This is what I have found so far:

The fate of Bar Kochba himself is not clear, though the sources indicate that he most likely died in the final battle for Beitar or shortly before. [Link.]

Bar Kokhba also died, either executed by the sages for making false Messianic claims, or during the final battle for Betar. [Link.]

Bar-Kokhba led the Jewish army through three and a half years of revolt. He died in a massive battle at Bethar, in the Judean hills. [Link.]

Bar Kokhba's fate is not certain, with two alternative traditions in the Babylonian Talmud ascribing the death of Bar Kokhba either to a snake bite or other natural causes during the Roman siege, or possibly killed on the orders of the Sanhedrin, as a false Messiah. According to Lamentations Rabbah, the head of Bar Kokhba was presented to Emperor Hadrian after the Siege of Betar. [Link.]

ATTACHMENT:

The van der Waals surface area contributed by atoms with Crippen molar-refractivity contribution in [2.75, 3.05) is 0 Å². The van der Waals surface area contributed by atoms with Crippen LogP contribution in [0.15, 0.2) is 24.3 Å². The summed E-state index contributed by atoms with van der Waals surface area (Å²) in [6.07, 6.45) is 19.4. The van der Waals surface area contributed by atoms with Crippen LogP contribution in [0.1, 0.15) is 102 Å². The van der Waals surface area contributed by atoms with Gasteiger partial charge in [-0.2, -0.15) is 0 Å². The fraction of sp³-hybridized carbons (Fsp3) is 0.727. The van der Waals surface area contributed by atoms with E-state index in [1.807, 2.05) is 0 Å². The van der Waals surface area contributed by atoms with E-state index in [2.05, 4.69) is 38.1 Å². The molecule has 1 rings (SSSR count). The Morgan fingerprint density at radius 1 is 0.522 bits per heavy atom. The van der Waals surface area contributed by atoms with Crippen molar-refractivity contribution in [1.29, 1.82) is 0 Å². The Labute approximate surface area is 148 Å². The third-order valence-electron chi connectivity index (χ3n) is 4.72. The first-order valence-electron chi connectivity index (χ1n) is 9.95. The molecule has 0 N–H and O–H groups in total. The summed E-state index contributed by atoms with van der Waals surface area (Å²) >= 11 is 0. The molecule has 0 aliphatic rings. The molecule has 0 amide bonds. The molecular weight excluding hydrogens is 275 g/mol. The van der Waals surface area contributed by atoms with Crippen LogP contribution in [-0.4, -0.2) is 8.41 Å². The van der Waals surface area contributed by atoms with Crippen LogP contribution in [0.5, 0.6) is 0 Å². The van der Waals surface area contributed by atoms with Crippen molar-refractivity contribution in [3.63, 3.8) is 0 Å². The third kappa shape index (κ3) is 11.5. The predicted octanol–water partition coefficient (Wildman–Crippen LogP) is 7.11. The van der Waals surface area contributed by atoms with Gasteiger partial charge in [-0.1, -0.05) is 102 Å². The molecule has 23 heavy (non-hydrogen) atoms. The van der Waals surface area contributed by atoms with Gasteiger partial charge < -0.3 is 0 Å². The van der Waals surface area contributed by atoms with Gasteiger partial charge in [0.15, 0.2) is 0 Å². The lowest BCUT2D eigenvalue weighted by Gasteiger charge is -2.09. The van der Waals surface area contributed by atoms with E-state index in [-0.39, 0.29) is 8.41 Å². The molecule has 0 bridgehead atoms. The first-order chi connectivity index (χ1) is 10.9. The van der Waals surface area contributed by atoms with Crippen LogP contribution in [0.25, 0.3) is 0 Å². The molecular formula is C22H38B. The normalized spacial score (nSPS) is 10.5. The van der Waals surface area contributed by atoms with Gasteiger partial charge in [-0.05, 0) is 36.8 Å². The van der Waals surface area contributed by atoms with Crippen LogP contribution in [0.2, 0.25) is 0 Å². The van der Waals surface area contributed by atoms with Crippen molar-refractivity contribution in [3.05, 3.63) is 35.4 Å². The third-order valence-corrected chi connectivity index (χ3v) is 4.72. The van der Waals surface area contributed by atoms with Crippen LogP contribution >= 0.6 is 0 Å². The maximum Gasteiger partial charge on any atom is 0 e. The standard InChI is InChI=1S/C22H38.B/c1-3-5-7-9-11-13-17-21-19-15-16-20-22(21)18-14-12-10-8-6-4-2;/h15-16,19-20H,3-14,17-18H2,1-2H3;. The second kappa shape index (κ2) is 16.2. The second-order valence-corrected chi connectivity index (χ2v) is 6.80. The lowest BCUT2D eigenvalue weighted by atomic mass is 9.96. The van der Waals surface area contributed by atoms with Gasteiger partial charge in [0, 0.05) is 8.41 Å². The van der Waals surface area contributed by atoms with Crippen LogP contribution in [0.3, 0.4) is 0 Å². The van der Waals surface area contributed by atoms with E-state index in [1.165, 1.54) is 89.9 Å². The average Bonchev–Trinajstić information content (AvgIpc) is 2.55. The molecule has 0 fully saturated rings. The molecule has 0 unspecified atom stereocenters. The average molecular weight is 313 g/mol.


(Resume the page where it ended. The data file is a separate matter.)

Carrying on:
The highlighted propositions sound familiar ...

Rabbinical literature ascribes the defeat to Bar Kokhba killing his maternal uncle, Rabbi Elazar Hamudaʻi, after suspecting him of collaborating with the enemy, thereby forfeiting Divine protection - Jerusalem Talmud Ta'anit iv. 68d; Lamentations Rabbah ii. 2.

As for Betar, the Betar fortress is said to have been the last standing Jewish fortress in the Bar Kokhba revolt of the 2nd century CE. Bar Kokhba and the remnants of his army are said to have finally withdrawn to the fortress of Betar. The city is said to have been besieged for three and a half years. Its defenders (including children who were found in the city) were said to have been put to death, except for one Jewish youth whose life was spared, viz. Simeon ben Gamliel II - Palestinian Talmud, Taanit 4:5 (24a–b).

Interestingly, Betar is also said to be specified in the Septuagint as one of the cities of the Tribe of Judah.
Last edited by MrMacSon on Mon Feb 17, 2020 3:07 pm, edited 1 time in total.